A great missionary memoir in the New York Times Modern Love Column!
The story explores the crazy rules of homo-vs-hetero public displays of affection among missionaries — and it was written by one of the stars of the last Sunstone Symposium! check it out!
My guess is that this good sister’s plight was probably exacerbated by the realities of serving (i.e., living) in Asia.
I’m a fairly standard-issue American male and can count the number of times I’ve shed tears on one hand. One was when I returned home from Brazil and realized how cold and uncommunicative the people of my country of birth suddenly seemed to me. The other was after about six months into my first stay in Taiwan. I love my life here, but it is a much less expressive culture than even that of the US. Adapting takes time and, unlike the easy adaptation to the greater warmth of a Latin culture, finding one’s place in a colder society like Taiwan’s can often feel like compromising one’s humanity.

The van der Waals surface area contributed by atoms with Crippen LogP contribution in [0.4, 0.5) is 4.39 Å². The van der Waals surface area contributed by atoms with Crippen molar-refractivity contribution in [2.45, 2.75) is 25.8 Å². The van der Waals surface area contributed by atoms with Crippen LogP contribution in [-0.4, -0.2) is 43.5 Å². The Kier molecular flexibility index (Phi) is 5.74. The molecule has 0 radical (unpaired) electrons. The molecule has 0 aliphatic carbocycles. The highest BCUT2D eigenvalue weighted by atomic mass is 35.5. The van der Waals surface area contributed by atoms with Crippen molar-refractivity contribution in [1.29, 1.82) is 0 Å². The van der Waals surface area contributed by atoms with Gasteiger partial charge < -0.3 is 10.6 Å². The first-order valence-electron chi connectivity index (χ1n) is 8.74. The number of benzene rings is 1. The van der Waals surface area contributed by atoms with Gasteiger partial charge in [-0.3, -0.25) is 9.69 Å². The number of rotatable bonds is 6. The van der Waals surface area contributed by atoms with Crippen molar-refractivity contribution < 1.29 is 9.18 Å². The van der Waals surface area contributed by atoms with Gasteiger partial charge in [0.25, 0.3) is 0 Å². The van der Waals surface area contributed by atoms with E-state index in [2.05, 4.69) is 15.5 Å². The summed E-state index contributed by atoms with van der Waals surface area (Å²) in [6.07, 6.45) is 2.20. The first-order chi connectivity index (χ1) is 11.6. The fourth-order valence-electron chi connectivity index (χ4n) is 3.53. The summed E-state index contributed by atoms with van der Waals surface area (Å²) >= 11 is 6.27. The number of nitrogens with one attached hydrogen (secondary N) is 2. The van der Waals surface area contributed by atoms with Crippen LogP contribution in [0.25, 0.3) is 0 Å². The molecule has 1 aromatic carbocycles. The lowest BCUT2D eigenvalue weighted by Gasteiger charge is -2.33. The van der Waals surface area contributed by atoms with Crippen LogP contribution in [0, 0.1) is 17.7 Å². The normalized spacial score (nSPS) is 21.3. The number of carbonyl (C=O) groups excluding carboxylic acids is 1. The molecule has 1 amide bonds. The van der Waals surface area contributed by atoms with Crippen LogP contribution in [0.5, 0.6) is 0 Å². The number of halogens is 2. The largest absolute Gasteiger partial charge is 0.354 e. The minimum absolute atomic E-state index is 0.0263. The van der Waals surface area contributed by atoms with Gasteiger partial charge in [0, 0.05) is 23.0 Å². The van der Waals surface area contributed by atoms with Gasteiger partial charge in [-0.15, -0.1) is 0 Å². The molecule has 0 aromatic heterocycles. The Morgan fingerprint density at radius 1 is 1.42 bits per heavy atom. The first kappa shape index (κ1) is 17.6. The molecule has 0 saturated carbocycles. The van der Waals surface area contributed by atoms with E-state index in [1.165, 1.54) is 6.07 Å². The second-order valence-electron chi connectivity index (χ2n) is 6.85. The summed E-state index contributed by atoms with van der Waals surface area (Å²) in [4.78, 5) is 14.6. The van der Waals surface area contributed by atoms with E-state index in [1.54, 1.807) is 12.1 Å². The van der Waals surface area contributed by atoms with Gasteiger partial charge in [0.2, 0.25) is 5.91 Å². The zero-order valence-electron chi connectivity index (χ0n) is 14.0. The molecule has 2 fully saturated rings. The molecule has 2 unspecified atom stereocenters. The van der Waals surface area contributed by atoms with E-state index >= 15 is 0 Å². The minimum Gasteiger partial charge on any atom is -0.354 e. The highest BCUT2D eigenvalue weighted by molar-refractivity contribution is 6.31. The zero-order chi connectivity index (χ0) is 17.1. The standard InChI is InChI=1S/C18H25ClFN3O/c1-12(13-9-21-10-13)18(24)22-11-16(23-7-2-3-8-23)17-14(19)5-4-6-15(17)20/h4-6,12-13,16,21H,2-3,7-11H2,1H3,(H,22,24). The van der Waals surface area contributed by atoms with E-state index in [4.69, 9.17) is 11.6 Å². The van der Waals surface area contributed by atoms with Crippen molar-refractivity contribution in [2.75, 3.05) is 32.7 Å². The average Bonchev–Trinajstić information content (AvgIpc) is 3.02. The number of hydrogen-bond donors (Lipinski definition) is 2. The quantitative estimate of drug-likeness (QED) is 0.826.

Thank God for my Taiwanese wife, her intellectual curiosity, and her dedication to living a polyglot lifestyle.
Looks like a good book!
The coldness of that relationship where someone who “loved her best” would only allow her to touch his sleeve when he clearly knew she was in real distress is stunning!
Visitor — right, but you have to understand that in that culture, he would see his refusal to comfort her as being a noble sacrifice.
Loved this article, well-written (congrats holly). Thanks for the tip chanson.